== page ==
Over Fall Break, three Wittenberg Writing Center advisors teamed up with two tutors from Elon University to present “It’s Up to You! Practicing the Art of Giving and Receiving Feedback.”
The National Conference on Peer Tutoring in Writing (NCPTW) took place from Thursday, October 12th through Saturday, October 14th. Elon and Wittenberg presented in a collaboration-style format early Friday morning to a crowd of about twenty at Hofstra University in Hempstead, New York.
Originally, the five advisors had a full block of 75 minutes to present, but due to the amount of proposals received, the presentation slot was dropped to 20 minutes to accommodate three separate presentations into one 75 minute slot.
Here is the proposal originally sent into Hofstra that the five advisors tailored both their overall and personal reactions to through their presentation:
Of the strategies writing center tutors use to engage students in their writing, providing direct feedback is one of the most useful and the most challenging. This presentation describes an exchange between two writing centers designed to prepare tutors to deliver written feedback. What were our experiences like as readers, responders, recipients, and writers? What did we learn about receiving feedback and responding to writing that we have incorporated into our work as tutors?
Each advisor spoke for roughly 3-4 minutes, each choosing to focus on a different sub-topic about the email exchange as a whole. Sub-topics ranged from immediate personal reactions to the visual effect of comments on a page to translating the pros of a face-to-face session into an email session.
Here are two advisor’s reactions to both the presentation and the conference:
I spent my portion of the presentation discussing my personal reaction to the ‘experiment,’ as I had been rather disappointed in the disconnect between what I asked the Elon advisor to look at within my paper as to what I received back at the conclusion of the exchange. She had barely left 7-8 comments, and none of them focused on what I had asked her to focus on.
When I gave comments to my student for the exchange, I’ll be the first to admit, I left a lot of comments, but I focused on what she wanted me to, and I felt that each comment would be helpful as she looked to revise. I also made it very clear at the beginning of her paper that I feel multiple comments on a paper to be more useful than mentioning something once and never pointing it out again throughout the rest of the paper.
As I looked through some of my classmate’s reactions to the exchange, I noticed a lot of us were either intimidated by the amount of comments, or disappointed in a lack of comments that they received back from the exchange. When we thought about email exchanges in the context of our 242 class, we tried to balance praise, suggestion, and direct corrections while also attempting to give as many possible comments that would enable the writer to progress in revision without having that face-to-face dialect as a normal session. Because Elon does not have email sessions, they appeared to translate a face-to-face session directly into the email session, which didn’t translate as well as they had wanted it to.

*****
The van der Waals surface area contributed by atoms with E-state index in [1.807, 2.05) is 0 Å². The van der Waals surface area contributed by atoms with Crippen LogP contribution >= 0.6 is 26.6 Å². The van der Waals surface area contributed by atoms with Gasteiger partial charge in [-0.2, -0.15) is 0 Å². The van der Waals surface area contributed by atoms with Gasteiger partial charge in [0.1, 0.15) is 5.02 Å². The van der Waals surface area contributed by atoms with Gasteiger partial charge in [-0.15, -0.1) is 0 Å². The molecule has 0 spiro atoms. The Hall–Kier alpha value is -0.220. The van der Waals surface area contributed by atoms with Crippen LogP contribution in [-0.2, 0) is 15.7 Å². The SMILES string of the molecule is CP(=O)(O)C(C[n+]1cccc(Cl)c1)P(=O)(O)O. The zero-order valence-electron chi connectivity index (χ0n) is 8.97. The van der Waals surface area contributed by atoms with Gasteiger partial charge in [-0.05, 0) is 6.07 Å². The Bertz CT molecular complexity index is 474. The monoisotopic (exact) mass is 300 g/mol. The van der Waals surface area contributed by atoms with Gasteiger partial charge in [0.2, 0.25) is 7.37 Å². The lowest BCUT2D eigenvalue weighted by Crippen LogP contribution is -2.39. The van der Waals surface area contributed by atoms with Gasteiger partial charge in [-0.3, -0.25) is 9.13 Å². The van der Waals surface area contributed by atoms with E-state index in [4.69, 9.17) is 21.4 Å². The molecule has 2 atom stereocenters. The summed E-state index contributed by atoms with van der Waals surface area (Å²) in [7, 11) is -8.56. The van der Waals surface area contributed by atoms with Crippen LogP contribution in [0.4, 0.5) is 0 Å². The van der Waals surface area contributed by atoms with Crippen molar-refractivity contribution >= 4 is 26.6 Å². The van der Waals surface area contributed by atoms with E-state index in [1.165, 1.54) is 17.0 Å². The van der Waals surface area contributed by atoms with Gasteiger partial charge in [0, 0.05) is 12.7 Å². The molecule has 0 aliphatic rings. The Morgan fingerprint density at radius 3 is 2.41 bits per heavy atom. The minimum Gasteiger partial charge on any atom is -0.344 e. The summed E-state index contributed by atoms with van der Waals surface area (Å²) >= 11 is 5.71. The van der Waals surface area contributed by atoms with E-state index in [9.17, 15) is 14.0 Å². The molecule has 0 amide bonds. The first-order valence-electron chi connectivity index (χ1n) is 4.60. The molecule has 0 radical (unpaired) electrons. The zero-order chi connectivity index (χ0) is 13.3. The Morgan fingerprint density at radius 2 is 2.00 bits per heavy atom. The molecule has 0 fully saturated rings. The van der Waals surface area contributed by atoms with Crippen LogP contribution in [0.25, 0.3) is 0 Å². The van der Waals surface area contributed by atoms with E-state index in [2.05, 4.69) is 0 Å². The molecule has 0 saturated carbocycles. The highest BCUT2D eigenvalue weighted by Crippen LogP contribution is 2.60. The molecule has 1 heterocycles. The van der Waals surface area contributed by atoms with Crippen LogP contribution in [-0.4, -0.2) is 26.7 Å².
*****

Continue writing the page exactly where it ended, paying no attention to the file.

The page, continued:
In conclusion of our results, I suggested a new way of going about email sessions to make sure that students got the comments they desired from an email session. Now, when students go to make an appointment on wconline, there is a box where students can go into more depth about the comments they’d like to receive on their papers, without advisors just having one drop-down menu topic to go off of throughout the paper.
The presentation went swimmingly, I must say, and getting to present was a really unique opportunity, especially with this being my first semester in the Writing Center. I’m hoping to write an article regarding this experience, and I’m hoping to begin research on another project in the coming weeks.
I strongly encourage anyone, regardless of what they’re involved in, to present at some kind of conference. The feedback you get from the presentation and the feeling of actually presenting something you worked very hard on is unparalleled in terms of experiences. – Jenn Ryan, ’19
Throughout my experience at the NCPTW in New York, I was impressed with the number and diversity of ideas presented at the conference. As far as writing centers go, I realized how lucky we are to have the space that we have here at Witt, and how lucky we are to have the positive and relaxed environment that we have. Although Wittenberg is a relatively small university, our space is large compared even to other larger universities, and the amenities that we have are well above par.
What became clear to me as I looked at the spaces that other centers had, and aspects that we like to emphasize in our center, is the importance of the visual appearance of the space, and creating a welcoming yet still academic environment for all students here at Witt. Whether it’s the superhero posters on the wall, the ever-present gumball machine, or the friendly faces that greet you when you walk in, there is just something about our center that exudes our core beliefs about the most effective ways to advise writers.
Although I did get some new ideas for how to improve our center space even more, my time at the conference provided me with the ability to step back and observe where our center stands on the spectrum of several important factors that make a writing center successful in advising writers, and I believe that we have done and are continuing to provide a great space for writers to work. – Shane Harris, ’20
All three Wittenberg students received grants from NCPTW. Jenn received a Burkean Parlor Award while Ryan Probst, ’20, and Shane Harris received Registration & Grub Awards.
While at the conference, the three got to meet two of the coauthors of one of the textbooks they had encountered in their 242 class, Melissa Ianetta and Lauren Fitzgerald.